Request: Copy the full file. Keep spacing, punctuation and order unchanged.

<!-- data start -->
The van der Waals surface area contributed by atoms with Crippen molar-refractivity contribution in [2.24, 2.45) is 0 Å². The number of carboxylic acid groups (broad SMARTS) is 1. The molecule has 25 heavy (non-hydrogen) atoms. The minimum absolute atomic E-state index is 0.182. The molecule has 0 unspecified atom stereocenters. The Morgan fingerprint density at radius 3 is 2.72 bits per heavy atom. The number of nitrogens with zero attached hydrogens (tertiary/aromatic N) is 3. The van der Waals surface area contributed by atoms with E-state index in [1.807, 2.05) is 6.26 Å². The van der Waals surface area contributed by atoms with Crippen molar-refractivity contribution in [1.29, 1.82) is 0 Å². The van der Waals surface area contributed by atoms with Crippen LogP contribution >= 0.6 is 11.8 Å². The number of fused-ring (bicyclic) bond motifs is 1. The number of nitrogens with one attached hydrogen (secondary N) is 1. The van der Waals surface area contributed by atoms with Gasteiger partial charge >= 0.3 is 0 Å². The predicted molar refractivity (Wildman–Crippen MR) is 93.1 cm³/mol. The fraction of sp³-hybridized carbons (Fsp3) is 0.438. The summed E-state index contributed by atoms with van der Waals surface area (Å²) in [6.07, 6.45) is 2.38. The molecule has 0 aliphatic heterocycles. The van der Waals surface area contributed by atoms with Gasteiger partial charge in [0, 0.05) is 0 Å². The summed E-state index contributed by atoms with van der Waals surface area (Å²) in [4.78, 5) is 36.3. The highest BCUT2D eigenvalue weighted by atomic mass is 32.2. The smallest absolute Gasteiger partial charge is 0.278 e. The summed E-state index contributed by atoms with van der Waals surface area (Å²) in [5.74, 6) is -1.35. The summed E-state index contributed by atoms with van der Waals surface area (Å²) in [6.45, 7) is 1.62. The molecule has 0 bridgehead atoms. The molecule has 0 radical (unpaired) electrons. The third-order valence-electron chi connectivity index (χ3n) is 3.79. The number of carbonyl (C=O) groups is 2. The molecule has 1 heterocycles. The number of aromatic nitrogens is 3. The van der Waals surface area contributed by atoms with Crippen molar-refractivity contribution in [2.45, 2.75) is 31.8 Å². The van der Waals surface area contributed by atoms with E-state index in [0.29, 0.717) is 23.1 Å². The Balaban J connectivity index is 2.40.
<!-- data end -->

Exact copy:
The van der Waals surface area contributed by atoms with Crippen molar-refractivity contribution in [2.24, 2.45) is 0 Å². The number of carboxylic acid groups (broad SMARTS) is 1. The molecule has 25 heavy (non-hydrogen) atoms. The minimum absolute atomic E-state index is 0.182. The molecule has 0 unspecified atom stereocenters. The Morgan fingerprint density at radius 3 is 2.72 bits per heavy atom. The number of nitrogens with zero attached hydrogens (tertiary/aromatic N) is 3. The van der Waals surface area contributed by atoms with E-state index in [1.807, 2.05) is 6.26 Å². The van der Waals surface area contributed by atoms with Crippen molar-refractivity contribution in [1.29, 1.82) is 0 Å². The van der Waals surface area contributed by atoms with Crippen LogP contribution >= 0.6 is 11.8 Å². The number of fused-ring (bicyclic) bond motifs is 1. The number of nitrogens with one attached hydrogen (secondary N) is 1. The van der Waals surface area contributed by atoms with Gasteiger partial charge >= 0.3 is 0 Å². The predicted molar refractivity (Wildman–Crippen MR) is 93.1 cm³/mol. The fraction of sp³-hybridized carbons (Fsp3) is 0.438. The summed E-state index contributed by atoms with van der Waals surface area (Å²) in [6.07, 6.45) is 2.38. The molecule has 0 aliphatic heterocycles. The van der Waals surface area contributed by atoms with Gasteiger partial charge in [0, 0.05) is 0 Å². The summed E-state index contributed by atoms with van der Waals surface area (Å²) in [4.78, 5) is 36.3. The highest BCUT2D eigenvalue weighted by atomic mass is 32.2. The smallest absolute Gasteiger partial charge is 0.278 e. The summed E-state index contributed by atoms with van der Waals surface area (Å²) in [5.74, 6) is -1.35. The summed E-state index contributed by atoms with van der Waals surface area (Å²) in [6.45, 7) is 1.62. The molecule has 0 bridgehead atoms. The molecule has 0 radical (unpaired) electrons. The third-order valence-electron chi connectivity index (χ3n) is 3.79. The number of carbonyl (C=O) groups is 2. The molecule has 1 heterocycles. The number of aromatic nitrogens is 3. The van der Waals surface area contributed by atoms with Crippen molar-refractivity contribution in [2.45, 2.75) is 31.8 Å². The van der Waals surface area contributed by atoms with E-state index in [0.29, 0.717) is 23.1 Å². The Balaban J connectivity index is 2.40.